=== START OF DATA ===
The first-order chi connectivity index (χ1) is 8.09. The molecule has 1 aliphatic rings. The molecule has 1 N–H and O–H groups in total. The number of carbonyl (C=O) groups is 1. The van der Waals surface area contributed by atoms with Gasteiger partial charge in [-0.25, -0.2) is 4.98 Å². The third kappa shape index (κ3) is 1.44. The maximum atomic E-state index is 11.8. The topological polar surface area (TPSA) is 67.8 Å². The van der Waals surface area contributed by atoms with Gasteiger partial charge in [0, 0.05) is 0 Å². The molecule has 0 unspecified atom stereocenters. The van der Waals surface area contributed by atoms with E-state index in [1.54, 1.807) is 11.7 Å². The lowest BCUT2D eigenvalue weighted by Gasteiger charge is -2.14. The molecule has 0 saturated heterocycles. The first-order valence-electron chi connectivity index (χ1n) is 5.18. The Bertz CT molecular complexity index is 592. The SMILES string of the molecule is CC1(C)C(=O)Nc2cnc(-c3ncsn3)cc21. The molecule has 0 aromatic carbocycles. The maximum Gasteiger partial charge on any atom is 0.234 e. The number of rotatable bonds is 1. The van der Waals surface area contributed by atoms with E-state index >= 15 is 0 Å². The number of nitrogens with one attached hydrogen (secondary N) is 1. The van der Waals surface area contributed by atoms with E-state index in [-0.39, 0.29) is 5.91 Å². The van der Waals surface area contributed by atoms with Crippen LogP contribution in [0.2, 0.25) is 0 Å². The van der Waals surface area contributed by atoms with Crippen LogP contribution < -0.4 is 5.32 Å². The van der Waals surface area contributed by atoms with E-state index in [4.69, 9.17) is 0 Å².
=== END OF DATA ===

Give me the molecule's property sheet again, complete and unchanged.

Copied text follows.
The first-order chi connectivity index (χ1) is 8.09. The molecule has 1 aliphatic rings. The molecule has 1 N–H and O–H groups in total. The number of carbonyl (C=O) groups is 1. The van der Waals surface area contributed by atoms with Gasteiger partial charge in [-0.25, -0.2) is 4.98 Å². The third kappa shape index (κ3) is 1.44. The maximum atomic E-state index is 11.8. The topological polar surface area (TPSA) is 67.8 Å². The van der Waals surface area contributed by atoms with Gasteiger partial charge in [0, 0.05) is 0 Å². The molecule has 0 unspecified atom stereocenters. The van der Waals surface area contributed by atoms with E-state index in [1.54, 1.807) is 11.7 Å². The lowest BCUT2D eigenvalue weighted by Gasteiger charge is -2.14. The molecule has 0 saturated heterocycles. The first-order valence-electron chi connectivity index (χ1n) is 5.18. The Bertz CT molecular complexity index is 592. The SMILES string of the molecule is CC1(C)C(=O)Nc2cnc(-c3ncsn3)cc21. The molecule has 0 aromatic carbocycles. The maximum Gasteiger partial charge on any atom is 0.234 e. The number of rotatable bonds is 1. The van der Waals surface area contributed by atoms with E-state index >= 15 is 0 Å². The number of nitrogens with one attached hydrogen (secondary N) is 1. The van der Waals surface area contributed by atoms with E-state index in [-0.39, 0.29) is 5.91 Å². The van der Waals surface area contributed by atoms with Crippen LogP contribution in [0.2, 0.25) is 0 Å². The van der Waals surface area contributed by atoms with Crippen LogP contribution < -0.4 is 5.32 Å². The van der Waals surface area contributed by atoms with E-state index in [4.69, 9.17) is 0 Å².